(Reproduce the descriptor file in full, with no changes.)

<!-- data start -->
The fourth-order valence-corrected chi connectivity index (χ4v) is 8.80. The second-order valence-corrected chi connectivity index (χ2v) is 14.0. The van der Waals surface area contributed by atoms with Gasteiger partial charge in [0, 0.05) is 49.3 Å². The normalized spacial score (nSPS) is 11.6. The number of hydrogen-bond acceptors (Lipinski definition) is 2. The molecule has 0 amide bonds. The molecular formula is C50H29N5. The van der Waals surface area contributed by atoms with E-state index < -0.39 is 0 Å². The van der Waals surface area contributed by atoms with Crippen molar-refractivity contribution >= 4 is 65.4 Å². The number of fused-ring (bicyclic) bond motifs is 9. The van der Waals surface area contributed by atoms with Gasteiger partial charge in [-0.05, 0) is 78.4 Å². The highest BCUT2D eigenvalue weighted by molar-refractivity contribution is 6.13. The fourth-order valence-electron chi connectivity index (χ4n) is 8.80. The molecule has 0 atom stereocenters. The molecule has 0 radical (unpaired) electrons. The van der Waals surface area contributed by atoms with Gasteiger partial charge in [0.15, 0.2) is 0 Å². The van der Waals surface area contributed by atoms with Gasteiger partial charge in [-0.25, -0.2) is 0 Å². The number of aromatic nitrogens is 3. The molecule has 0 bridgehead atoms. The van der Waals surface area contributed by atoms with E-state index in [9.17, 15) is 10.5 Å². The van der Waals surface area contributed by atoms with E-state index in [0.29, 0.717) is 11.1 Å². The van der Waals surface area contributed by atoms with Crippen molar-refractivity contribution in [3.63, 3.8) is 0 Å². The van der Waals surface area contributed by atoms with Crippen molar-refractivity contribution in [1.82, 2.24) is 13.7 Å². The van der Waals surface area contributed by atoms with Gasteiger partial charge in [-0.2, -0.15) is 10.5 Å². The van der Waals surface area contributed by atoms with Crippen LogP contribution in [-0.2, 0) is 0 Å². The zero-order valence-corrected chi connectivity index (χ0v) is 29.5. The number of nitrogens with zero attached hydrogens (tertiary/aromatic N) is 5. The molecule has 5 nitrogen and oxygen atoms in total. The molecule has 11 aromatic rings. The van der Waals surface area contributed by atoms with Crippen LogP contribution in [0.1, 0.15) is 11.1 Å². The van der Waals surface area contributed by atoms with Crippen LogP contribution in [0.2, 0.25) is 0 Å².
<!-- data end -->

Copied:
The fourth-order valence-corrected chi connectivity index (χ4v) is 8.80. The second-order valence-corrected chi connectivity index (χ2v) is 14.0. The van der Waals surface area contributed by atoms with Gasteiger partial charge in [0, 0.05) is 49.3 Å². The normalized spacial score (nSPS) is 11.6. The number of hydrogen-bond acceptors (Lipinski definition) is 2. The molecule has 0 amide bonds. The molecular formula is C50H29N5. The van der Waals surface area contributed by atoms with E-state index < -0.39 is 0 Å². The van der Waals surface area contributed by atoms with Crippen molar-refractivity contribution >= 4 is 65.4 Å². The number of fused-ring (bicyclic) bond motifs is 9. The van der Waals surface area contributed by atoms with Gasteiger partial charge in [-0.05, 0) is 78.4 Å². The highest BCUT2D eigenvalue weighted by molar-refractivity contribution is 6.13. The fourth-order valence-electron chi connectivity index (χ4n) is 8.80. The molecule has 0 atom stereocenters. The molecule has 0 radical (unpaired) electrons. The van der Waals surface area contributed by atoms with Gasteiger partial charge in [0.15, 0.2) is 0 Å². The van der Waals surface area contributed by atoms with Gasteiger partial charge in [-0.25, -0.2) is 0 Å². The number of aromatic nitrogens is 3. The molecule has 0 bridgehead atoms. The van der Waals surface area contributed by atoms with E-state index in [9.17, 15) is 10.5 Å². The van der Waals surface area contributed by atoms with E-state index in [0.29, 0.717) is 11.1 Å². The van der Waals surface area contributed by atoms with Crippen molar-refractivity contribution in [3.63, 3.8) is 0 Å². The van der Waals surface area contributed by atoms with Crippen molar-refractivity contribution in [1.82, 2.24) is 13.7 Å². The van der Waals surface area contributed by atoms with Gasteiger partial charge in [-0.2, -0.15) is 10.5 Å². The van der Waals surface area contributed by atoms with Crippen LogP contribution in [-0.2, 0) is 0 Å². The zero-order valence-corrected chi connectivity index (χ0v) is 29.5. The number of nitrogens with zero attached hydrogens (tertiary/aromatic N) is 5. The molecule has 5 nitrogen and oxygen atoms in total. The molecule has 11 aromatic rings. The van der Waals surface area contributed by atoms with Crippen LogP contribution in [0.1, 0.15) is 11.1 Å². The van der Waals surface area contributed by atoms with Crippen LogP contribution in [0.2, 0.25) is 0 Å².